I would think that based on HP etc., you would actually conjecture that there is a nontrivial j:\text{HOD} \to \text{HOD}. </blockquote>          No. This is the "reality check" that Peter and I discussed. Maximality suggests that V is as far from HOD as possible, but we have to acknowledge what is not possible. </blockquote>    So maximality considerations have no predictive content. It is an idea which has to be continually revised in the face of new results.  </blockquote>        Finally you are catching on! I have been trying to say this from the beginning, and both you and Peter were strangely trying to "pin me down" on what the "definitive consequences" or the "make-or-break predictions" of the HP are. It is a study of maximality criteria, with the aim of converging towards the optimal such criterion. How can you expect such a programme to make "definitive predictions" in short time? In recursion theory language, the process is latex \Delta_2$ and not \Sigma_1 (changes of direction are permitted when necessary; witness the IMH being replaced by the \textsf{IMH}^\#). And set-theoretic practice is the big daddy: If you investigate a maximality criterion which ZFC proves inconsistent then you have to revise what you are doing (is “all regular cardinals inaccessible in HOD” consistent? I think so, but may be wrong.)

Yet you propose to deduce the non existence of large cardinals at some level based on maximality considerations. I would do the reverse, revise maximality.

If the goal is to understand maximality then that would be cheating! You may have extrinsic reasons for wanting LCs as opposed to LCs in inner models (important note: for Reinhardt cardinals that would be the only option anyway!) but those reasons have no role in an analysis of maximality of V in height and width.

I guess this is yet another point we just disagree on.

But I still don’t have an answer to this question: “What theory of truth do you have? I.e. what do you consider evidence for the truth of set-theoretic statements?”

Have you read Pen’s “Defending the Axioms”, and if so, does her Thin Realist describe your views? And if so, do you have an argument that LC existence is necessary for “good set theory”?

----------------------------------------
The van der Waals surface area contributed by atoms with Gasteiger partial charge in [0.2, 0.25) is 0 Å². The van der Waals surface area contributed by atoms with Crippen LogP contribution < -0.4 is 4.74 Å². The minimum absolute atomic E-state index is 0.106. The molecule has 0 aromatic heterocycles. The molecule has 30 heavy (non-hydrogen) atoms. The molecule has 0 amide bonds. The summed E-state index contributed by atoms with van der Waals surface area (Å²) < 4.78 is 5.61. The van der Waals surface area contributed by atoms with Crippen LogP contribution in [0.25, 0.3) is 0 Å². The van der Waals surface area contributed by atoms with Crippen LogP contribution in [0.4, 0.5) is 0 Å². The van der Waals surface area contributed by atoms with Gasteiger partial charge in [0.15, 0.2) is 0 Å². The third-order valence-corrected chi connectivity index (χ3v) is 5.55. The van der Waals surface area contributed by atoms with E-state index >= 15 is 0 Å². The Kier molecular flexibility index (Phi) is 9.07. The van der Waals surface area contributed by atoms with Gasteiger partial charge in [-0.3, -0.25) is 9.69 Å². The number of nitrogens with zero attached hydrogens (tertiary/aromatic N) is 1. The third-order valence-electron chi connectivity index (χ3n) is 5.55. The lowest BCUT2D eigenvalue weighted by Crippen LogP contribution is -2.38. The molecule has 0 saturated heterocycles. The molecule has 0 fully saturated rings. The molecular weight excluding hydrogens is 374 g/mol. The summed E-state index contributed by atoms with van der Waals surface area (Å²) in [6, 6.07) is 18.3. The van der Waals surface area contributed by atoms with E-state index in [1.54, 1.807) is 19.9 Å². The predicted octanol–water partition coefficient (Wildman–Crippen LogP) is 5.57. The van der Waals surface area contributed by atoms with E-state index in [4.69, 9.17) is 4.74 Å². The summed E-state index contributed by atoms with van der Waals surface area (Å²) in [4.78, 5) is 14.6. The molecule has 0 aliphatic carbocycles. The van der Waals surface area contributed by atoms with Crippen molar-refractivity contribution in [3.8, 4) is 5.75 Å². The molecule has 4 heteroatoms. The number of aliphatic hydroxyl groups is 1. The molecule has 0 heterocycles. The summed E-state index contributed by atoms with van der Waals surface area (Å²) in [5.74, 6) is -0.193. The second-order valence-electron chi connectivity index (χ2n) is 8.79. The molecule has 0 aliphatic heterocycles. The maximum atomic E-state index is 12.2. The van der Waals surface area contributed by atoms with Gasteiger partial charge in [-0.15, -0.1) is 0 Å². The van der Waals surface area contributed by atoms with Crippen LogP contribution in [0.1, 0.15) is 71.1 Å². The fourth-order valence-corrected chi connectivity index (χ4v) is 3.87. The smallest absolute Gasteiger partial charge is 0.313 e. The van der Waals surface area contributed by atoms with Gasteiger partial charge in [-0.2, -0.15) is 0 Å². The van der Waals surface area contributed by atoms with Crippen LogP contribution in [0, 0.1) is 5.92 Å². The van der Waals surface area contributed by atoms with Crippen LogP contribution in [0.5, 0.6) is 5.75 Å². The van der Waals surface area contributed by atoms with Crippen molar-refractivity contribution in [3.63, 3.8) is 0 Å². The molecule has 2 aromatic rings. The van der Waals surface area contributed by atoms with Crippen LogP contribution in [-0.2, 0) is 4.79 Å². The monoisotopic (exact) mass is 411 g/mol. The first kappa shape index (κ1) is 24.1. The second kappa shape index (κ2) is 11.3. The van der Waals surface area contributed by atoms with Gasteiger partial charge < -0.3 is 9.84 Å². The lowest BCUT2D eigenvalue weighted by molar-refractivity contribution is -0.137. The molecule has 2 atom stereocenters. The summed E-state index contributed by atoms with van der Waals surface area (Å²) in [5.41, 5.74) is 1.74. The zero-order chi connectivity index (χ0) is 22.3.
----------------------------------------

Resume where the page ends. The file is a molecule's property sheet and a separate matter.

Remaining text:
PS: With embarrassment and apologies to the group, I have to report that I found a bug in my argument that maximality kills supercompacts. I’ll try to fix it and let you know what happens. I am very sorry for the premature claim.

Suppose that there is an extendible and that the HOD Conjecture fails. Then:

1) Every regular cardinal above the least extendible cardinal is measurable in HOD (so HOD computes no successors correctly above the least extendible cardinal).

2) Suppose \gamma is an inaccessible cardinal which is a limit of extendible cardinals. Then there is a club C \subset \gamma such that every \kappa \in C is a regular cardinal in \text{HOD} (and hence inaccessible in HOD).

So, if you fix the proof, you have proved the HOD Conjecture.

I’ll try not to let that scare me ;)

But I’m also not suprised that there was a bug in my proof!

Thanks,
Sy

Re: Paper and slides on indefiniteness of CH

Dear Peter,

On Sun, 26 Oct 2014, Koellner, Peter wrote:

Dear Sy,

I have one more comment on choiceless large cardinal axioms that concerns \textsf{IMH}^\#.

It is worth pointing out that Hugh’s consistency proof of \textsf{IMH}^\# shows a good deal more (as pointed out by Hugh):

Theorem: Assume that every real has a sharp. Then, in the hyperuniverse there exists a real x_0 such that every #-generated M to which x_0 belongs, satisfies \textsf{IMH}^\# and in the following very strong sense:

(*) Every sentence \phi which holds in a definable inner model of some #-generated model N, holds in a definable inner model of M.

There is no requirement here that N be an outer model of M. In this sense, \textsf{IMH}^\# is not really about outer models. It is much more general.

It follows that not only is \textsf{IMH}^\# consistent with all (choice) large cardinal axioms (assuming, of course, that they are consistent) but also that \textsf{IMH}^\# is consistent with all choiceless large cardinal axioms (assuming, of course, that they are consistent).

The point is that \textsf{IMH}^\# is powerless to provide us with insight into where inconsistency sets in.

Before you protest let me clarify: I know that you have not claimed otherwise! You take the evidence for consistency of large cardinal axioms to be entirely extrinsic.

I protest for a different reason: The above argument is too special to \textsf{IMH}^\#. For example, consider Hugh’s variant which he called \textsf{IMH}^\#(\text{card arith}). I don’t see how you argue as above with this stronger principle, which is known to be consistent, using my proof with Radek based on #-generated Jensen coding.

My point is simply to observe to everyone that \textsf{IMH}^\# makes no predictions on this matter.

So what? How do you know that \textsf{IMH}^\#(\text{card arith}) makes no predictions on this matter?

And, more generally, I doubt that you think that the hyperuniverse program has the resources to make predictions on this question since you take evidence for consistency of large cardinal axioms to be extrinsic.

In contrast “V = Ultimate L” does make predictions on this question, in the following precise sense:

Theorem (Woodin). Assume the Ultimate L Conjecture. Then if there is an extendible cardinal then there are no Reinhardt cardinals.

Theorem (Woodin). Assume the Ultimate L Conjecture. Then there are no Super Reinhardt cardinals and there are no Berkeley cardinals.

Theorem (Woodin). Assume the Ultimate L Conjecture. Then if there is an extendible cardinal then there are no Reinhardt cardinals (or Super Reinhardt cardinals or Berkeley Cardinals, etc.)
(Here the Ultimate-L Conjecture is a conjectured theorem of ZFC.)

Interesting. (Did you intend there to be a difference between the first and third theorems above?)

But probably there’s a proof of no Reinhardt cardinals in ZF, even without Ultimate L:

Conjecture: In ZF, the Stable Core is rigid.

Note that V is generic over the Stable Core.

Best,
Sy